State of emergency must be limited in time, says TI Hungary
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Transparency International Hungary says that while decisive action is clearly needed due to the extraordinary circumstances brought about by the coronavirus pandemic, the state of emergency should be limited to a predefined period and it should be subject to parliamentary review at predetermined intervals.
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The NGO says that there is no time for political debates, adding that the most important thing is to contain the epidemic and mitigate the damage. According to a press release sent to the Budapest Business Journal, Transparency International says that even the presence of soldiers and other state officials at some Hungarian corporations can be considered acceptable action.
On the other hand, the organization argues that not even the state of emergency may outcompete the respect for the rule of law and the remaining constitutional safeguards in Hungary, adding that they agree with those who expect more guarantees in order to prevent a scenario in which the regulation becomes a way for the government to further reduce the accountability of power.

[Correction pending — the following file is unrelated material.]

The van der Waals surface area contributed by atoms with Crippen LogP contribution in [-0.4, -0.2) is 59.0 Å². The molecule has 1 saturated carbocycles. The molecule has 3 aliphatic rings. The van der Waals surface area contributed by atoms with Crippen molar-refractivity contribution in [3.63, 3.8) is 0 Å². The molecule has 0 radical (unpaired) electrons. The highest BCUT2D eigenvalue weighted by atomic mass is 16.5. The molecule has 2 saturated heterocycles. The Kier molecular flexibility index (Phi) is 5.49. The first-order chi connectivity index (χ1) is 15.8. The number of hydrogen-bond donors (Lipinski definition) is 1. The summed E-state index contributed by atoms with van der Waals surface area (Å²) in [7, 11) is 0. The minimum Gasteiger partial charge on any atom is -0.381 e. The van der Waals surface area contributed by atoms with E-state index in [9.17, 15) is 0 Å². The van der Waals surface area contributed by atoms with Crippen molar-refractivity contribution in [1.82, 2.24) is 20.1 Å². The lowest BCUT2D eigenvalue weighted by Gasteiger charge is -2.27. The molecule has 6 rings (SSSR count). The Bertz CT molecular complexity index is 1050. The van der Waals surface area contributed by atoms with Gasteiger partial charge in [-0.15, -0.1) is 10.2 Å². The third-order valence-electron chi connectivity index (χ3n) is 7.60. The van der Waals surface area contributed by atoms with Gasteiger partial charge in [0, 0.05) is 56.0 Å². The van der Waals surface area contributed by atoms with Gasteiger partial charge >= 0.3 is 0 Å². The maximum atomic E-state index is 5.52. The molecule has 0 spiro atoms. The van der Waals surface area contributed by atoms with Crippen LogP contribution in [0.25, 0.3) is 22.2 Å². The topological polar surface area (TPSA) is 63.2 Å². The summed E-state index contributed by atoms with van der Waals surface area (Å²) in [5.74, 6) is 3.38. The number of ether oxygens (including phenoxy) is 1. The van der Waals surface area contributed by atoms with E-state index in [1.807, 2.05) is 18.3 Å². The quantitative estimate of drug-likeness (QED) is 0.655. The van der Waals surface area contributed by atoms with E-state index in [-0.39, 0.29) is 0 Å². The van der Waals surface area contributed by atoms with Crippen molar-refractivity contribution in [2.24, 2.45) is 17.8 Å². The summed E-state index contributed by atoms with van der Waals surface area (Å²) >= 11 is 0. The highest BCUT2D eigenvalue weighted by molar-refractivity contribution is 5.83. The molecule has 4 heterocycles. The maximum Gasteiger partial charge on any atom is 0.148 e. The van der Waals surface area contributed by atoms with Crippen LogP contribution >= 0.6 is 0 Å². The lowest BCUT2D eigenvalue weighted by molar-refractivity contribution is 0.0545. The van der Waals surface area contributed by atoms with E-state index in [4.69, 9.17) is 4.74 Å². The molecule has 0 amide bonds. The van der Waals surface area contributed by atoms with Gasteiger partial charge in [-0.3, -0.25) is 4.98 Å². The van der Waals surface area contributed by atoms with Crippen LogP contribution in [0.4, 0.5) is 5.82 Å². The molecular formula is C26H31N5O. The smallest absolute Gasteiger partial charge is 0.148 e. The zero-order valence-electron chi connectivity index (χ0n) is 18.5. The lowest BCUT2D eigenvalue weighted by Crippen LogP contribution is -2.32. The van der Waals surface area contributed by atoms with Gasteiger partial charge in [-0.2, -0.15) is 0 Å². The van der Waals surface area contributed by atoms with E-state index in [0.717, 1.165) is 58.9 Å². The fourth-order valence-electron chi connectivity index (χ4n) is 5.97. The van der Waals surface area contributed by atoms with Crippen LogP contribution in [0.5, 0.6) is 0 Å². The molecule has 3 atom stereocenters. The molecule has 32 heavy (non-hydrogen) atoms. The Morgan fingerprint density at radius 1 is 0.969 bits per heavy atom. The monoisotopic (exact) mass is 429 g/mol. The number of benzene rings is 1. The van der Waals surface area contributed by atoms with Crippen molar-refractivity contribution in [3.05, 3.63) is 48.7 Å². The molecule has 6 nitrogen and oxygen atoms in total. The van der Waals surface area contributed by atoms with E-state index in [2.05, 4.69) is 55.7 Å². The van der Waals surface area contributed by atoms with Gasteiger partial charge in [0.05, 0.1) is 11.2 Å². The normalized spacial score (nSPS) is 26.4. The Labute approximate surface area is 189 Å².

The governmentʼs bill would indefinitely extend the state of emergency and would also accord special powers to the government, including the possibility to rule by decree and without the Parliament’s approval.
The NGO disagrees with the bill, saying that it considers a recurring extension of the state of emergency by the Parliament every 30 days appropriate.
"Introducing the state of emergency for an indefinite period would only be necessary when the Parliament is unable to assemble, a fearful prospect that will hopefully not materialize," the press release says.
Furthermore, Transparency International also criticized the way the bill would allow the government to imprison those who distribute false information.
"We are also aware of the fact that, due to the danger of epidemics, freedom of speech cannot be fully exercised, for example, in rallies," the NGO says. "It is also clear that the distribution of false or distorted information must be severely punished, especially in the current situation. It is important, however, that if the government deems it necessary to more severely sanction fear-mongering, it should employ the current sanctioning standards, according to which only those rumors are punishable that can potentially cause unrest among people. There is no need to allow for the application of imprisonment of up to five years to those who spread rumors that ʼundermine the effort to protect the country in a state of emergencyʼ."
Transparency International argues that the introduction of this new, unusual standard for the imposition of criminal punishments allows for the conflation of government-critical information with fear-mongering, adding that while the former is one of the cornerstones of the rule of law and a value that requires unconditional protection, it is without a doubt that the latter must be prosecuted.
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